Many scholars also include the preceding Goraksha Samhita authored by Gorakshanath of the 11th century in the above list.[53] Gorakshanath is widely considered to have been responsible for popularizing hatha yoga as we know it today.[57][58][59]

Vajrayana Buddhism, founded by the Indian Mahasiddhas,[60] has a series of asanas and pranayamas, such as tummo (Sanskrit caṇḍālī)[61] and trul khor which parallel hatha yoga.

Shaivism

Main articles: ShaivismShaiva Siddhanta, and Nath

In Shaivism, Yoga is used to unite kundalini with Shiva.[62] See also ‘tantra’ below.

Buddhism

16th century Buddhist artwork in Yoga posture.

Buddhist meditation encompasses a variety of meditation techniques that aim to develop mindfulnessconcentrationsupramundane powerstranquility, and insight.

Core techniques have been preserved in ancient Buddhist texts and have proliferated and diversified through teacher-student transmissions. Buddhists pursue meditation as part of the path toward Enlightenment and Nirvana.[note 3] The closest words for meditation in the classical languages of Buddhism are bhāvanā[note 4] and jhāna/dhyāna.[note 5]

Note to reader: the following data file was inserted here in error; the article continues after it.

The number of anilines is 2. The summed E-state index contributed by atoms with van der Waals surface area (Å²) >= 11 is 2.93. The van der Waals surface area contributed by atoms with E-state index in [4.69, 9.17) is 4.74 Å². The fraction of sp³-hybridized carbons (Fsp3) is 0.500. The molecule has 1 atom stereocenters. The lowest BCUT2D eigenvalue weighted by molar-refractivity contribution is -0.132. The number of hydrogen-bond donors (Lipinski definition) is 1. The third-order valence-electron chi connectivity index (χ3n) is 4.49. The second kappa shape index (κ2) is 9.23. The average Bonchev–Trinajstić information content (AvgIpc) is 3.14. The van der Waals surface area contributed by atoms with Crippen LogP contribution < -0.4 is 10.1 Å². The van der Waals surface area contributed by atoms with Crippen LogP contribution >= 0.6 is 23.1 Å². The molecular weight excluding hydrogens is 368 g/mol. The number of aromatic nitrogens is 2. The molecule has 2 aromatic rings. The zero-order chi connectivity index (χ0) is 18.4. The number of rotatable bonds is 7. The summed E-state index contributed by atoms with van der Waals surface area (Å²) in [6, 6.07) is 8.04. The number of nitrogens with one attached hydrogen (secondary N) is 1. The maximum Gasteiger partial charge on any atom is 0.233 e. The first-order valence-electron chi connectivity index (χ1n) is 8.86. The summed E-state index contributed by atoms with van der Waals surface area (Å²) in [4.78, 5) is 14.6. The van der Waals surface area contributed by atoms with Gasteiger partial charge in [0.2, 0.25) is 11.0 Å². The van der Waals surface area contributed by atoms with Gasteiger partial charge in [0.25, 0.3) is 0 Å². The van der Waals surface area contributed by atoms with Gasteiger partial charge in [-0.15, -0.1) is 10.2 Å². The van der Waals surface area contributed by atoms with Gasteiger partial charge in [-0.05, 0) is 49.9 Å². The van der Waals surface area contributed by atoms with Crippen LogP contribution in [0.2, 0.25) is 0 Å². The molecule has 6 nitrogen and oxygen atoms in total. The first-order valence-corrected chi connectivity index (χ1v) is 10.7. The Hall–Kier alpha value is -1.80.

Jainism

Main article: Jain meditation

Jain meditation has been the central practice of spirituality in Jainism along with the Three Jewels.[63] Meditation in Jainism aims at realizing the self, attain salvation, take the soul to complete freedom.[64] It aims to reach and to remain in the pure state of soul which is believed to be pure conscious, beyond any attachment or aversion. The practitioner strives to be just a knower-seer (Gyata-Drashta). Jain meditation can be broadly categorized to the auspicious Dharmya Dhyana and Shukla Dhyana and inauspicious Artta and Raudra Dhyana.

Tantra

Samuel states that Tantrism is a contested concept. Tantra yoga may be described, according to Samuel, as practices in 9th to 10th century Buddhist and Hindu (Saiva, Shakti) texts, which included yogic practices with elaborate deity visualizations using geometrical arrays and drawings (mandala), fierce male and particularly female deities, transgressive life stage related rituals, extensive use of chakras and mantras, and sexual techniques, all aimed to help one’s health, long life and liberation.